By 1200 a substantial Late Norman or "Transitional" church had been erected which already formed the basis of the present plan. Much of that church has been incorporated into the existing one.
Three of the pillars of the nave re-use late 12th century ornamented capitals. The stonework of the columns that went with them is clearly identifiable by the lighter shade of the limestone compared with the later brown ironstone. In one case the capital and the old column have become separated and incorporated into different later pillars.
The height of the columns in this "Transitional" church can be deduced by subtracting the later brownstone at the base from the present height.
The three capitals and pillars point to a nave, four bays in length but with only one side aisle. The ancient stone recess behind the pulpit once formed the entrance to the rood loft of the church.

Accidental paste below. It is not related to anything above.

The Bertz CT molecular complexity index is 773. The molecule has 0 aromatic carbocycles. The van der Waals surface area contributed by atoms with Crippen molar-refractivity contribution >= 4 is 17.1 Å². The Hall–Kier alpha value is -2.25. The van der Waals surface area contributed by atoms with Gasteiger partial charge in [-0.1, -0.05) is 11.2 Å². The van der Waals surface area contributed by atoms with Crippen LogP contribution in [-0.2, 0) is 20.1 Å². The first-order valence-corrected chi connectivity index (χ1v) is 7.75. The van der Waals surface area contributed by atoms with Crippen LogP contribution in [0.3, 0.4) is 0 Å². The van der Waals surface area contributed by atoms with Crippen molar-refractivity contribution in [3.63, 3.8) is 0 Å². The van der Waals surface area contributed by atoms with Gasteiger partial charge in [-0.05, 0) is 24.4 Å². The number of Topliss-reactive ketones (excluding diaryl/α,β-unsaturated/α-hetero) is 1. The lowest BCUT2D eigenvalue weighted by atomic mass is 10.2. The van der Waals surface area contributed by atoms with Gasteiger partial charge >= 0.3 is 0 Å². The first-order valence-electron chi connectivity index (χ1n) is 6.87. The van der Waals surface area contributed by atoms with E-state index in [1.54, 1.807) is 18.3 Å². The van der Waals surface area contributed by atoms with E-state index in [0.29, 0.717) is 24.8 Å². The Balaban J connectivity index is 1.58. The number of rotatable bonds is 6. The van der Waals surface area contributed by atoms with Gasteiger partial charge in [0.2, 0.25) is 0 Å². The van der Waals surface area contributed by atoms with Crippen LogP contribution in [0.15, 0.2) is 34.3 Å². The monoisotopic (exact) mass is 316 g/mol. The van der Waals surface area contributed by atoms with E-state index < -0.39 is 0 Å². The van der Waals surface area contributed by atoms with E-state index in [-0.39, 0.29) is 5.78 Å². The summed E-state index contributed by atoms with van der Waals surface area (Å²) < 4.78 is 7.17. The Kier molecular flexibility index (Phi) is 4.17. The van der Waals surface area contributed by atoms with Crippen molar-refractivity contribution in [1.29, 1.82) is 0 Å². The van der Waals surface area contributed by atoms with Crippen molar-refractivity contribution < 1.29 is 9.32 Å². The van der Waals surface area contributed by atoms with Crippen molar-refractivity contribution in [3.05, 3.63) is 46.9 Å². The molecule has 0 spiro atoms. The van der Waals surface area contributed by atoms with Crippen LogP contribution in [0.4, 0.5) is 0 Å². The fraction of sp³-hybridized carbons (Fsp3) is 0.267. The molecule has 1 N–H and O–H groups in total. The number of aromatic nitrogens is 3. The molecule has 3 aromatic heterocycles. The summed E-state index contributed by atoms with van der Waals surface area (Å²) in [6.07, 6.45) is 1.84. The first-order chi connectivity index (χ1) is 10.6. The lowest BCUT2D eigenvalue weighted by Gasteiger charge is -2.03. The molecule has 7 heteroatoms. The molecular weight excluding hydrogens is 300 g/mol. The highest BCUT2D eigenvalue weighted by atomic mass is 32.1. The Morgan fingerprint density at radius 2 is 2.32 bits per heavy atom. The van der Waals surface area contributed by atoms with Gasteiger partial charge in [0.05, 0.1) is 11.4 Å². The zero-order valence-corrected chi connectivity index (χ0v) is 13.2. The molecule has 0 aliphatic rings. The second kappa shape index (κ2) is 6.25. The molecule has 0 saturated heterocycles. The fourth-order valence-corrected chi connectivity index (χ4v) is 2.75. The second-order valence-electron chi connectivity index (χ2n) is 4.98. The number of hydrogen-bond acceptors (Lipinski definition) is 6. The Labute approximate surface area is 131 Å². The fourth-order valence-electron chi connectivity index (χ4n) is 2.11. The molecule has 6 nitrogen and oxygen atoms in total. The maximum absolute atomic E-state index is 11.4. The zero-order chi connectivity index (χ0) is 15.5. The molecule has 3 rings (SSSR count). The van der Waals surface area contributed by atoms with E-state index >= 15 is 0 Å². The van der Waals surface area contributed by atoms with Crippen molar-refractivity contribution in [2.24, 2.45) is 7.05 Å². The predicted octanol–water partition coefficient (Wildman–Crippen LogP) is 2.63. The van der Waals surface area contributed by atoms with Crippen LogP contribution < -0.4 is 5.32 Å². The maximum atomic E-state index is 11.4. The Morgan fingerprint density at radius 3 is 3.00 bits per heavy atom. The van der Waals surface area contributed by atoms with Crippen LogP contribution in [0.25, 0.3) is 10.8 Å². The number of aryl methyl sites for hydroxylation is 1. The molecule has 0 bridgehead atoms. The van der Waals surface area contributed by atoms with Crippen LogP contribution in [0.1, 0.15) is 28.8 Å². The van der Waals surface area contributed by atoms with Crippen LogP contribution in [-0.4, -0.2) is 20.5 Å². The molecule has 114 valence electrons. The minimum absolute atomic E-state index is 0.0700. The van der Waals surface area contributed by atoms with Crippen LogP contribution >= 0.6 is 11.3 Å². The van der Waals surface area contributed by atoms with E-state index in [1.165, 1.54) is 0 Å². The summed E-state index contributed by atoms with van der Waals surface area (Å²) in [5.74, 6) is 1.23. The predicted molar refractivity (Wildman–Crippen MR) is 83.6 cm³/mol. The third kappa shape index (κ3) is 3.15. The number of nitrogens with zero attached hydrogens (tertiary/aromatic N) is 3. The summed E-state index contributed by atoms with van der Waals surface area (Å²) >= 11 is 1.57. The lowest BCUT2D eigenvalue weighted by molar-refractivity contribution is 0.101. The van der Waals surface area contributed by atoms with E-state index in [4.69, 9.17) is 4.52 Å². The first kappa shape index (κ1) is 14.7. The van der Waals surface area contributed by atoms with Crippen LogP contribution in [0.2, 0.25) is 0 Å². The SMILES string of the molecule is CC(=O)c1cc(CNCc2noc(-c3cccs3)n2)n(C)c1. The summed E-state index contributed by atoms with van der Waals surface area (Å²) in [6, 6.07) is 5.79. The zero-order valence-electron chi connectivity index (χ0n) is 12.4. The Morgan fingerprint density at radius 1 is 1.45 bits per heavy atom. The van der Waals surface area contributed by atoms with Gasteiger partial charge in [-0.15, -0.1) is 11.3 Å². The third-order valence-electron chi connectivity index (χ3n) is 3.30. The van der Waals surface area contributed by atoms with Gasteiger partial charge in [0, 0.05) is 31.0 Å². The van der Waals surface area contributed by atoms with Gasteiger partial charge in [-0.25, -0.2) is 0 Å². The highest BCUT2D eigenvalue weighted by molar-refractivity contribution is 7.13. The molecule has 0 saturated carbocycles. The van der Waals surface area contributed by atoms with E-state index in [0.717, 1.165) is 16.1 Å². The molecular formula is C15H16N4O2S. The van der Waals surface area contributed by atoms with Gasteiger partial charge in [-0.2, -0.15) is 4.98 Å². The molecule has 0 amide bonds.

During the early 13th century the Transitional church received additions in the "new" style of Medieval Gothic known as "Early English". The chancel of the building now standing is of the 13th century. On the south side of the chancel beside Sponne's Tomb is a 13th century pillar still in its original position.
This suggests that there was not only a south aisle in that period but that this aisle was extended eastwards slightly, to form a side chapel to the chancel.
The east end of the chapel gives the line for the east end of the Transitional chancel. This pillar appears to correspond with the finely moulded south door in the same aisle.